Get into the same starting position as for the neck bridge. This time, don’t place your head on the ground, but instead push through with your arms and try to lock them at the elbows. The goal is to get into a bridge where both sides look symmetrical, meaning the arch that your legs are forming look very similar to the other half that your upper body forms.
My current bridge is far from perfect. You can see that my arms are not in line with my upper body and my waist could be a bit higher. Hands could be placed nearer to the feet. Currently, I’m simply not strong enough to counteract the inflexibility in my shoulders, hip flexors and spine (or I’m not flexible enough, it’s always both).
For a perfectly clean bridge, have a look at this strong chic:
Here you see Grace Menendez, leading ninja from DieselGrace.com, kicking some serious butt. As a personal trainer from New York City with a yoga and calisthenics background, she can pull off a really deep back bridge. Look how her arms are beautifully in line with her torso and notice the symmetry of her bridge.
If you’re not one of the gifted people who are naturally very flexible, your first full bridge won’t be that pretty.
This is the beauty of the back bridge: It uncovers the weak links in your posterior chain. I, for instance, have pretty tight shoulders, like most men do. So I need to work on that. There are other hurdles that you might have to overcome.
In the following, I have some suggestions on how to work on your form and fix the weak links.
If you struggle to lock out your arms in the full bridge, you lack shoulder and triceps strength as well as flexibility in your shoulders and maybe your hips and spine, too.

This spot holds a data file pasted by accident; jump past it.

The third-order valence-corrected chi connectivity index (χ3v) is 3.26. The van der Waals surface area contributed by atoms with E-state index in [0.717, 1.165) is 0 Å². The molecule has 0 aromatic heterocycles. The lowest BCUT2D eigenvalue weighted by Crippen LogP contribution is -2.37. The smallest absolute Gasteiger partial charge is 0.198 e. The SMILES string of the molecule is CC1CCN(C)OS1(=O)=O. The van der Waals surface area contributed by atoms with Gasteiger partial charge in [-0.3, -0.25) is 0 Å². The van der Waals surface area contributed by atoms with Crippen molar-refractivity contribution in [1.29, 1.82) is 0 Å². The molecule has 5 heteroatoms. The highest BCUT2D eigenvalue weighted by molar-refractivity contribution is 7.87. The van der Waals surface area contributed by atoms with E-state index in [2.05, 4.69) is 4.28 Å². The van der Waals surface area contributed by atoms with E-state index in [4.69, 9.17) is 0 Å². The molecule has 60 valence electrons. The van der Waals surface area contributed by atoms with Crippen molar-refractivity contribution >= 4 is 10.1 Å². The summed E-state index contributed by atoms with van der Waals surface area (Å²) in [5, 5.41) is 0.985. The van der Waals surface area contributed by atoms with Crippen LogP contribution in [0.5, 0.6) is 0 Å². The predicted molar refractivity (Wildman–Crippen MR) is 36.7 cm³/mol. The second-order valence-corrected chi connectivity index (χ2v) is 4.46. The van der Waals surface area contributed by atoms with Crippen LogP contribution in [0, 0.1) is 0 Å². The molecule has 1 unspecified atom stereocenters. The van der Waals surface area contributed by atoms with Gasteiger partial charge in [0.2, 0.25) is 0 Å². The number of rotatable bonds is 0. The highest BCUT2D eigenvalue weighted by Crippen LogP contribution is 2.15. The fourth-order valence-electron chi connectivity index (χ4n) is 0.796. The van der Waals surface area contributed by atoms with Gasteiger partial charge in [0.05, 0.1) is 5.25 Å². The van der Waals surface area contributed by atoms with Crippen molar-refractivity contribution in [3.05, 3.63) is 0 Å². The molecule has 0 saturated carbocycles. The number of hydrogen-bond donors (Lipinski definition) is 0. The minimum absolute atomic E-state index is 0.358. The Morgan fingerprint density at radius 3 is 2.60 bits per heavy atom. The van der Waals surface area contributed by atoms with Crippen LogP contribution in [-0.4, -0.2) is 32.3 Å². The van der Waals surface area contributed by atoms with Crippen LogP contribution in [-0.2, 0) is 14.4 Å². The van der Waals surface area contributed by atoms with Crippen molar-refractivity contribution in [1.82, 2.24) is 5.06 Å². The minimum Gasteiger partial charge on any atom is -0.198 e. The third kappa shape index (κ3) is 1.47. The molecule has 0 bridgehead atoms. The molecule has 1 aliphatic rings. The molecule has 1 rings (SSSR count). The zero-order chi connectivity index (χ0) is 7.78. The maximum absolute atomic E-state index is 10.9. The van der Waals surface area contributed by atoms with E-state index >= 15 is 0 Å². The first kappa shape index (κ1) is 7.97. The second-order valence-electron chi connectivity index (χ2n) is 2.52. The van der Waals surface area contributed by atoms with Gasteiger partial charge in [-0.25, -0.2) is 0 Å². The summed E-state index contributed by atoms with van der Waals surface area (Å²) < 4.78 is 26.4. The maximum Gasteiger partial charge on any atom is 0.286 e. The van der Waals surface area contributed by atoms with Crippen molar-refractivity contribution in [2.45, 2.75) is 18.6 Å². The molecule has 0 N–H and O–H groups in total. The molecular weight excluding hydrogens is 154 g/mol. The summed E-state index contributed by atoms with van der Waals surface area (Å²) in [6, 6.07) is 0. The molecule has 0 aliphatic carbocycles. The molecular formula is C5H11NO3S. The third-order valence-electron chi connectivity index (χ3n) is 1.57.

To work on the strength part, bridge push-ups are a viable option. Get into a neck bridge. From there, try to push up into a full bridge. Attempt a full lock out of your arms. If that’s not possible right now, try to get as far as possible. With time, you’ll get better at this. Lower down until your head slightly touches the floor and push up again. 20 consecutive reps can be a good goal.
Use External Resistance
This tip I got from Al Kavadlo himself! I attended one of his free Calisthenics Boot Camps at Tompkins Square Park (TSP) while I visited New York City. That was awesome, by the way. Anyway, because the bridge is something I struggle with myself, I asked him to take a look at it and to give me a tip. Here is what he told me:
Put your feet and your hands against something stable and get into a full bridge. Push yourself up from both sides to deepen the stretch all over your body. Really try to leverage yourself against the two objects. Al kindly provided me with a picture of him demonstrating the move:
At TSP, there is a set of benches which have just the right distance from each other to do this. You might have to improvise on this. Alternatively, get to a wall and put either your hands or your feet against it, whatever is more beneficial to work on your weak link. You can also grab vertical poles with your hands if you find some with the right distance.
Push from either side of the bridge. Bring your feet closer to your hands or vice versa. Stretch and try to push beyond any uncomfortable feeling (as long as it’s not sharp pain!).
If you have a workout buddy, this is one of the best ways to improve your bridge. Make sure your partner knows what a good bridge looks like. Then get into your bridge and let him or her help you fix your form.
Because of the inverted position you’re in when doing bridges, it can be difficult to “feel” if your form is OK or not (taking photos or videos of yourself is also helpful if a partner is not an option).
Here are some things your partner can actively do: He/she can lift you up by pulling at your back, gently. Therefore, you need less strength to get into a deeper bridge and get more of a stretch and also a better impression on how the correct form feels like. Your partner can also correct asymmetry in your bridge. Lets say because of your tight shoulders, you struggle to get your arms in line with your upper body. Your spotter can lift you up gently by pulling at your lats, while you grab his ankles as vertical poles (oh and be prepared for awkward moments 😉 ).